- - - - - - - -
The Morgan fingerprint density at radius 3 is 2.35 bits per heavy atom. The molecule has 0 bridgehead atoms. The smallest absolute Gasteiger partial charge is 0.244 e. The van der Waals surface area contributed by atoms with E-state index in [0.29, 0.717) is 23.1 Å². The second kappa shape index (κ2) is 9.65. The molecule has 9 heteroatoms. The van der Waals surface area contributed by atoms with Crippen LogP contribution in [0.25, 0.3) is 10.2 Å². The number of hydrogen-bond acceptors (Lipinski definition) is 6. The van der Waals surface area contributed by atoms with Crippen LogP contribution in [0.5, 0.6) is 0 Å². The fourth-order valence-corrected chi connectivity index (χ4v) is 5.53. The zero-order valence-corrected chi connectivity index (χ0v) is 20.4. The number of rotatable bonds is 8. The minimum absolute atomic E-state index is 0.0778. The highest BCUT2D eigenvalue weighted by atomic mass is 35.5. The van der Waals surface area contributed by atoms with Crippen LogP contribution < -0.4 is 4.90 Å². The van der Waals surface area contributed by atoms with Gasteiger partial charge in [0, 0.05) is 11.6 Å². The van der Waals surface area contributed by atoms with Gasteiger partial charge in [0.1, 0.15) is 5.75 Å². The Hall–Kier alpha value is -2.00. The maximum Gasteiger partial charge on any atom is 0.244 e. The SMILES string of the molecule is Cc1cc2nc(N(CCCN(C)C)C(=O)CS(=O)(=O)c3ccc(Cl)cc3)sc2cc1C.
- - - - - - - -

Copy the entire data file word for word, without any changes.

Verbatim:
The Morgan fingerprint density at radius 3 is 2.35 bits per heavy atom. The molecule has 0 bridgehead atoms. The smallest absolute Gasteiger partial charge is 0.244 e. The van der Waals surface area contributed by atoms with E-state index in [0.29, 0.717) is 23.1 Å². The second kappa shape index (κ2) is 9.65. The molecule has 9 heteroatoms. The van der Waals surface area contributed by atoms with Crippen LogP contribution in [0.25, 0.3) is 10.2 Å². The number of hydrogen-bond acceptors (Lipinski definition) is 6. The van der Waals surface area contributed by atoms with Crippen LogP contribution in [0.5, 0.6) is 0 Å². The fourth-order valence-corrected chi connectivity index (χ4v) is 5.53. The zero-order valence-corrected chi connectivity index (χ0v) is 20.4. The number of rotatable bonds is 8. The minimum absolute atomic E-state index is 0.0778. The highest BCUT2D eigenvalue weighted by atomic mass is 35.5. The van der Waals surface area contributed by atoms with Crippen LogP contribution < -0.4 is 4.90 Å². The van der Waals surface area contributed by atoms with Gasteiger partial charge in [0, 0.05) is 11.6 Å². The van der Waals surface area contributed by atoms with Gasteiger partial charge in [0.1, 0.15) is 5.75 Å². The Hall–Kier alpha value is -2.00. The maximum Gasteiger partial charge on any atom is 0.244 e. The SMILES string of the molecule is Cc1cc2nc(N(CCCN(C)C)C(=O)CS(=O)(=O)c3ccc(Cl)cc3)sc2cc1C.